If you’re planning to buy this spring (or anytime soon), there’s a good chance you’re familiar with the age-old real estate debate: stacked townhouse or condo? Not to fear — today, we’re breaking down the difference for you here as well as the advantages to each style of living.
Also called a two-over-two or maisonette, the stacked townhouse is basically a row house divided into a couple two-story units, one over the other. Both units have doors that open out onto the street, making it all look like one big house. In short? A stacked townhouse isn’t quite a house or an apartment, but rather a good alternative choice in places where the only options are a detached house or a high-rise.
Today’s stacked townhouses are either sold individually as condos, or rented out as apartments in a larger complex. They’ve become popular in the DC area within the past 20 years for a couple of reasons. For starters, builders like stacked townhouses because they take up the same amount of space as one townhouse, which saves on land and infrastructure costs. Unlike traditional apartment or condo buildings, these homes don’t tend to have common hallways and lobbies that can be expensive to build and maintain. But the real allure of stacked townhouses is in the space and privacy they provide at a lower price, enabling buyers to live closer in than they could otherwise afford.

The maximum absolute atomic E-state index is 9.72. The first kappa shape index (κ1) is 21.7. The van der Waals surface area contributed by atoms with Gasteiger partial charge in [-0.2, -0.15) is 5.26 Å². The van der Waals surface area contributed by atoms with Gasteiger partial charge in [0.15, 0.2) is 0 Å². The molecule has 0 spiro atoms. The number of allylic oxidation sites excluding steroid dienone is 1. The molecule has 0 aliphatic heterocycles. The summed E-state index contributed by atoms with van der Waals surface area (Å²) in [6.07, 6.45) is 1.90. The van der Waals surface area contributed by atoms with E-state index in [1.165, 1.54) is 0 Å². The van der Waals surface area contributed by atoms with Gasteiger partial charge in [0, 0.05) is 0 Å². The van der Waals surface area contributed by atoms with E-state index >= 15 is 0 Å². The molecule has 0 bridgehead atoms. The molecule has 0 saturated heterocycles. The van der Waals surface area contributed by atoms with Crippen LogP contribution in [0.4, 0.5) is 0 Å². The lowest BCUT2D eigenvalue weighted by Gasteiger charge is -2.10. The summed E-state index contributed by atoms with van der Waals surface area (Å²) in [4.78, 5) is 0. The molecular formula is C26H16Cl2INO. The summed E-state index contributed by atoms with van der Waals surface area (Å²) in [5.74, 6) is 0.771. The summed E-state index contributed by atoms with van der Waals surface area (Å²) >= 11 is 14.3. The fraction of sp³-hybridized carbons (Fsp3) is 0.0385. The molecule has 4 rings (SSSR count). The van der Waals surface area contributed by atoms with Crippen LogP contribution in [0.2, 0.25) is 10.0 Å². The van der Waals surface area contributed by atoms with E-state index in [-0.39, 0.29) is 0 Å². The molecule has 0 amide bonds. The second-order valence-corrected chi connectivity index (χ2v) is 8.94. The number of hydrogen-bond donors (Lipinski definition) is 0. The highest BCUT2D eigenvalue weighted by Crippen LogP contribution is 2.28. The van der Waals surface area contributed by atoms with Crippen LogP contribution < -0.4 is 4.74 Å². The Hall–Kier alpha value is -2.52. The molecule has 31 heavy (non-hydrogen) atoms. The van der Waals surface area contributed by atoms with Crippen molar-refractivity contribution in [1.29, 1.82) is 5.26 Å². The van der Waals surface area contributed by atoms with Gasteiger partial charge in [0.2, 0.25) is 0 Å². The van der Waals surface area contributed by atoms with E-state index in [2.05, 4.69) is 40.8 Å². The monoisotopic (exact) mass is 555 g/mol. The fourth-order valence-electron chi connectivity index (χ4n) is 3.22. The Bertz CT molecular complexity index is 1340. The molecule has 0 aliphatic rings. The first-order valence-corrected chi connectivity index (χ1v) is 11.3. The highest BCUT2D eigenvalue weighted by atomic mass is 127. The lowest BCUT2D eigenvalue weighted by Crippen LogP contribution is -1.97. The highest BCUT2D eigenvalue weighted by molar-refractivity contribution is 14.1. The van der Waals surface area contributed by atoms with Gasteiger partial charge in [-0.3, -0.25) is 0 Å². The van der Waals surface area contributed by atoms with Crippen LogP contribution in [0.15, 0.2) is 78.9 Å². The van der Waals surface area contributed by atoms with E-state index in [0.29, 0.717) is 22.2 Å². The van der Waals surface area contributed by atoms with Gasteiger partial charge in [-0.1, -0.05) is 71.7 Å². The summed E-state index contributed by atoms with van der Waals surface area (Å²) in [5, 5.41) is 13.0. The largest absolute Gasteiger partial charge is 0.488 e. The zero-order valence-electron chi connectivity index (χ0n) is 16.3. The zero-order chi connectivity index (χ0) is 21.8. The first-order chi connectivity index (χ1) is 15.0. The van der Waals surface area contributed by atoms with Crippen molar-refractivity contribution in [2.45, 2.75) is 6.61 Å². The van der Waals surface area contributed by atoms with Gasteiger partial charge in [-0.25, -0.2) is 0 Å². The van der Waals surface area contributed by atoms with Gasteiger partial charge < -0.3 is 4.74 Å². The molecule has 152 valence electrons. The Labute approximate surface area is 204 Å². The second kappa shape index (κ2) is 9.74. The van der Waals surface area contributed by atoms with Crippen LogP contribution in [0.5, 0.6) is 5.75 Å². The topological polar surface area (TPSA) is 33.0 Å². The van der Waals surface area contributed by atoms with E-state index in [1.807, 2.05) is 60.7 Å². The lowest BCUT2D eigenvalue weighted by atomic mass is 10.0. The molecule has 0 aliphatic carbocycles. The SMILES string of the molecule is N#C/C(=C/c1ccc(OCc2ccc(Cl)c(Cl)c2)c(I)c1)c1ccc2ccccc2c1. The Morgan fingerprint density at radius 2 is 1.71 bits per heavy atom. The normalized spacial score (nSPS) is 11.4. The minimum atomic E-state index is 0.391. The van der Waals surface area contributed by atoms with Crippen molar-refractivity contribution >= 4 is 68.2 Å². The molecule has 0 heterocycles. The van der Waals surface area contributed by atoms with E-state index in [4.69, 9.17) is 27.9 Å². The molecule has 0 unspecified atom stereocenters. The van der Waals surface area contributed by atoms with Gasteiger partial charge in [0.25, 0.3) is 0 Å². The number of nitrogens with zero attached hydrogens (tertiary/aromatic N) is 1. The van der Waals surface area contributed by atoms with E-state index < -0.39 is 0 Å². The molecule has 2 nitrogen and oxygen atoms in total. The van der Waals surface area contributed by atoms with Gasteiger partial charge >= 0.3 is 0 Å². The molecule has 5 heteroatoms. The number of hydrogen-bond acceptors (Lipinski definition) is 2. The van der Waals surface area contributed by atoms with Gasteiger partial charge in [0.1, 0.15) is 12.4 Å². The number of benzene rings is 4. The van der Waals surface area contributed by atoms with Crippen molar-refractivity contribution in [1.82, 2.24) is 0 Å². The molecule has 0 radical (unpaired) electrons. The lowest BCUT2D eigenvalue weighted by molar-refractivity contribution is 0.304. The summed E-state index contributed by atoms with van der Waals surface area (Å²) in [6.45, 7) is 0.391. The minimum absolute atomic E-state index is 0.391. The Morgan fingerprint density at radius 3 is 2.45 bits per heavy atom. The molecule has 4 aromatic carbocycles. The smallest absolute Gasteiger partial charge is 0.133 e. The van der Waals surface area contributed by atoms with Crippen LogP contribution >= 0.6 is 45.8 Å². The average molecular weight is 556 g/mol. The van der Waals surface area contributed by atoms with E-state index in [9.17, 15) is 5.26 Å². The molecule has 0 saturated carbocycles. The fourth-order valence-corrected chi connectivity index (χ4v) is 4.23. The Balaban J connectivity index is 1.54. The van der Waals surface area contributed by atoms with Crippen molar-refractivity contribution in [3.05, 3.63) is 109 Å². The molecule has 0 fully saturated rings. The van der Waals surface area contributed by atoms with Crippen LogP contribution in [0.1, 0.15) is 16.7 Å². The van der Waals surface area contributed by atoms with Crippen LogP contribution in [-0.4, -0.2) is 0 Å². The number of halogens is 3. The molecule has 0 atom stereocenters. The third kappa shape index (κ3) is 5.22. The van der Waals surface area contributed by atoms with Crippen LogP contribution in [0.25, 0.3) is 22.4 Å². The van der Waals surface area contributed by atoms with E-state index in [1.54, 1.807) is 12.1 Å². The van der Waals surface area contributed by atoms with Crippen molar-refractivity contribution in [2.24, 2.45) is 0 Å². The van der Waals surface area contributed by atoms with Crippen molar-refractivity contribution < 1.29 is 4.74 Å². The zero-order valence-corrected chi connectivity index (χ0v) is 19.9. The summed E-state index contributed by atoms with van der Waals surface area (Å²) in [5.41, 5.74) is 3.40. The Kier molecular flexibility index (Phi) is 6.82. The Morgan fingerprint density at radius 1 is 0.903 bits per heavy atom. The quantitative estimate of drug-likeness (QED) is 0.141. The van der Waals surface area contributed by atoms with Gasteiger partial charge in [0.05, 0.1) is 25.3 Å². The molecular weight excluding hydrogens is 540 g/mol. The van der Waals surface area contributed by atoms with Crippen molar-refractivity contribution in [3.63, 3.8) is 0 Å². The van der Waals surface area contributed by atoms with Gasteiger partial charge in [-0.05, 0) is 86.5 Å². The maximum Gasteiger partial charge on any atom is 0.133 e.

Interested? Check out our latest listings to find the stacked townhouse of your dreams.
A condominium, called “condo” for short, is a privately-owned individual unit within a community of other units. Condo owners jointly own shared common areas, such as pools, garages, elevators, outside hallways, and gyms — to name a few. While condos are usually found in high-rise buildings, you can also find detached condos in some markets.
So, why buy a condo? For many buyers, it all comes down to simplicity. Condo residents are typically only responsible for their interior, while the rest is handled by a professional management company. There’s no lawn to cut, flowerbeds to maintain, or driveways to be cleared of snow.
And then, of course, there’s the price tag. Condos have historically been more affordable than single-family homes, and that trend continues today. In fact, condos appreciated at a slower pace than that of single-family homes in 2020, according to Black Knight data, and sold for approximately 17 percent less, representing a savings of around $58,000, real estate brokerage Redfin reports.
New Condos in DC:
Already sold on condo life? Check out the city’s latest developments here to find the condo of your dreams.
Looking to learn more? Contact us today to discuss your real estate future!